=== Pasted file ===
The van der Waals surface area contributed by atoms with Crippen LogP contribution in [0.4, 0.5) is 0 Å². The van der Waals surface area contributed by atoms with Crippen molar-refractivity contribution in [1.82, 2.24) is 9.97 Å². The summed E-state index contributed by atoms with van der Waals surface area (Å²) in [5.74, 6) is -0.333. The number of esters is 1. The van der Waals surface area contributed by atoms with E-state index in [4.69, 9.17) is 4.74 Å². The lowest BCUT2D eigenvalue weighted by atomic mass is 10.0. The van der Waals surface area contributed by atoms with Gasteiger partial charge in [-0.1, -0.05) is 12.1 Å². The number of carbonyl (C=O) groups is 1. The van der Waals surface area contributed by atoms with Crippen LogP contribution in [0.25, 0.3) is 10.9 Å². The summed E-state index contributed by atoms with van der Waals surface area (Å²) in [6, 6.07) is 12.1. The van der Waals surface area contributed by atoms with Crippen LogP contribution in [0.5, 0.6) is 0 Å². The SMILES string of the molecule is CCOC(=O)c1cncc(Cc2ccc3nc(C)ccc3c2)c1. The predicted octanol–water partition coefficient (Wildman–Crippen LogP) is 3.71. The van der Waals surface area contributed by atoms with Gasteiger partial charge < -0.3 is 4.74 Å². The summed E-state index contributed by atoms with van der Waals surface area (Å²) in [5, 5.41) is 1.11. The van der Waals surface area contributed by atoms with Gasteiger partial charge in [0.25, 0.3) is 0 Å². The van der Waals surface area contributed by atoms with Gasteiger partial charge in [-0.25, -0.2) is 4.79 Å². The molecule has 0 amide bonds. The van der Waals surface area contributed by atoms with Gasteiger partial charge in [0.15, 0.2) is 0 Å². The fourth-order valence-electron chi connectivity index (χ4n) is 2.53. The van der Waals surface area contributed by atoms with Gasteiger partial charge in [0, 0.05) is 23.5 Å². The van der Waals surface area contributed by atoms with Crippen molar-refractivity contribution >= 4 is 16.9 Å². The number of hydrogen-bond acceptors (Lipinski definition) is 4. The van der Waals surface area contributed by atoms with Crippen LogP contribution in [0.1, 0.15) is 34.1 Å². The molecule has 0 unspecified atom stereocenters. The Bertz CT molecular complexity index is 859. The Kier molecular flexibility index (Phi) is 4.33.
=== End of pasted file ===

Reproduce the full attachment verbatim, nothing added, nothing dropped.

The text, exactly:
The van der Waals surface area contributed by atoms with Crippen LogP contribution in [0.4, 0.5) is 0 Å². The van der Waals surface area contributed by atoms with Crippen molar-refractivity contribution in [1.82, 2.24) is 9.97 Å². The summed E-state index contributed by atoms with van der Waals surface area (Å²) in [5.74, 6) is -0.333. The number of esters is 1. The van der Waals surface area contributed by atoms with E-state index in [4.69, 9.17) is 4.74 Å². The lowest BCUT2D eigenvalue weighted by atomic mass is 10.0. The van der Waals surface area contributed by atoms with Gasteiger partial charge in [-0.1, -0.05) is 12.1 Å². The number of carbonyl (C=O) groups is 1. The van der Waals surface area contributed by atoms with Crippen LogP contribution in [0.25, 0.3) is 10.9 Å². The summed E-state index contributed by atoms with van der Waals surface area (Å²) in [6, 6.07) is 12.1. The van der Waals surface area contributed by atoms with Crippen LogP contribution in [0.5, 0.6) is 0 Å². The SMILES string of the molecule is CCOC(=O)c1cncc(Cc2ccc3nc(C)ccc3c2)c1. The predicted octanol–water partition coefficient (Wildman–Crippen LogP) is 3.71. The van der Waals surface area contributed by atoms with Gasteiger partial charge < -0.3 is 4.74 Å². The summed E-state index contributed by atoms with van der Waals surface area (Å²) in [5, 5.41) is 1.11. The van der Waals surface area contributed by atoms with Gasteiger partial charge in [0.25, 0.3) is 0 Å². The van der Waals surface area contributed by atoms with Gasteiger partial charge in [-0.25, -0.2) is 4.79 Å². The molecule has 0 amide bonds. The van der Waals surface area contributed by atoms with Gasteiger partial charge in [0.15, 0.2) is 0 Å². The fourth-order valence-electron chi connectivity index (χ4n) is 2.53. The van der Waals surface area contributed by atoms with Gasteiger partial charge in [0, 0.05) is 23.5 Å². The van der Waals surface area contributed by atoms with Crippen molar-refractivity contribution >= 4 is 16.9 Å². The number of hydrogen-bond acceptors (Lipinski definition) is 4. The van der Waals surface area contributed by atoms with Crippen LogP contribution in [0.1, 0.15) is 34.1 Å². The molecule has 0 unspecified atom stereocenters. The Bertz CT molecular complexity index is 859. The Kier molecular flexibility index (Phi) is 4.33.